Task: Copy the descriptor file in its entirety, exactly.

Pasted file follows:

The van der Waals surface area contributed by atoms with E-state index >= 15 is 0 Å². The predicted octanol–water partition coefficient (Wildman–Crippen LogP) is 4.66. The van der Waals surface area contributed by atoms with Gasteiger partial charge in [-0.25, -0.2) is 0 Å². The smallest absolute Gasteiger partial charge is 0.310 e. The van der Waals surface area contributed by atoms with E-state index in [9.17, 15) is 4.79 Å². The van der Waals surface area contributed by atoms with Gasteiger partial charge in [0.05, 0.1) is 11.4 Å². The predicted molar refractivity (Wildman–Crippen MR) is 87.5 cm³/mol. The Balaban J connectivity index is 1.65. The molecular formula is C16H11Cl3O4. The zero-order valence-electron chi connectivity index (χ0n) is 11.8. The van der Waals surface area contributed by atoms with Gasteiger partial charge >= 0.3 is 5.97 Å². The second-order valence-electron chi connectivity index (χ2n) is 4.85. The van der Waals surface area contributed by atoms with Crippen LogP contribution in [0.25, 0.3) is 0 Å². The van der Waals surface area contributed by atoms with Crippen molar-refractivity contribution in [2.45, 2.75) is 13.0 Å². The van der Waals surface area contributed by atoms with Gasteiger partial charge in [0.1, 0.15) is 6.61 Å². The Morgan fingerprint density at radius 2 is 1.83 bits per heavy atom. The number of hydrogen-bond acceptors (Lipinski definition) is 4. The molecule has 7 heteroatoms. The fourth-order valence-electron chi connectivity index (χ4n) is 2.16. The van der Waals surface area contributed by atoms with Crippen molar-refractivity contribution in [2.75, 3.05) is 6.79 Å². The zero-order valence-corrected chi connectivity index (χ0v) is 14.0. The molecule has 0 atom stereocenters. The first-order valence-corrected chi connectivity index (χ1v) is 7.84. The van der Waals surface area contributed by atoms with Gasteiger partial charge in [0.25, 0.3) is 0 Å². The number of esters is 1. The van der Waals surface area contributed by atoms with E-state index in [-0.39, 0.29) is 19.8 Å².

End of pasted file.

The van der Waals surface area contributed by atoms with E-state index >= 15 is 0 Å². The predicted octanol–water partition coefficient (Wildman–Crippen LogP) is 4.66. The van der Waals surface area contributed by atoms with Gasteiger partial charge in [-0.25, -0.2) is 0 Å². The smallest absolute Gasteiger partial charge is 0.310 e. The van der Waals surface area contributed by atoms with E-state index in [9.17, 15) is 4.79 Å². The van der Waals surface area contributed by atoms with Gasteiger partial charge in [0.05, 0.1) is 11.4 Å². The predicted molar refractivity (Wildman–Crippen MR) is 87.5 cm³/mol. The Balaban J connectivity index is 1.65. The molecular formula is C16H11Cl3O4. The zero-order valence-electron chi connectivity index (χ0n) is 11.8. The van der Waals surface area contributed by atoms with Gasteiger partial charge >= 0.3 is 5.97 Å². The second-order valence-electron chi connectivity index (χ2n) is 4.85. The van der Waals surface area contributed by atoms with Crippen LogP contribution in [0.25, 0.3) is 0 Å². The van der Waals surface area contributed by atoms with Crippen molar-refractivity contribution in [2.45, 2.75) is 13.0 Å². The van der Waals surface area contributed by atoms with Gasteiger partial charge in [0.1, 0.15) is 6.61 Å². The Morgan fingerprint density at radius 2 is 1.83 bits per heavy atom. The number of hydrogen-bond acceptors (Lipinski definition) is 4. The molecule has 7 heteroatoms. The fourth-order valence-electron chi connectivity index (χ4n) is 2.16. The van der Waals surface area contributed by atoms with Crippen molar-refractivity contribution in [2.75, 3.05) is 6.79 Å². The zero-order valence-corrected chi connectivity index (χ0v) is 14.0. The molecule has 0 atom stereocenters. The first-order valence-corrected chi connectivity index (χ1v) is 7.84. The van der Waals surface area contributed by atoms with Gasteiger partial charge in [0.25, 0.3) is 0 Å². The number of esters is 1. The van der Waals surface area contributed by atoms with E-state index in [-0.39, 0.29) is 19.8 Å².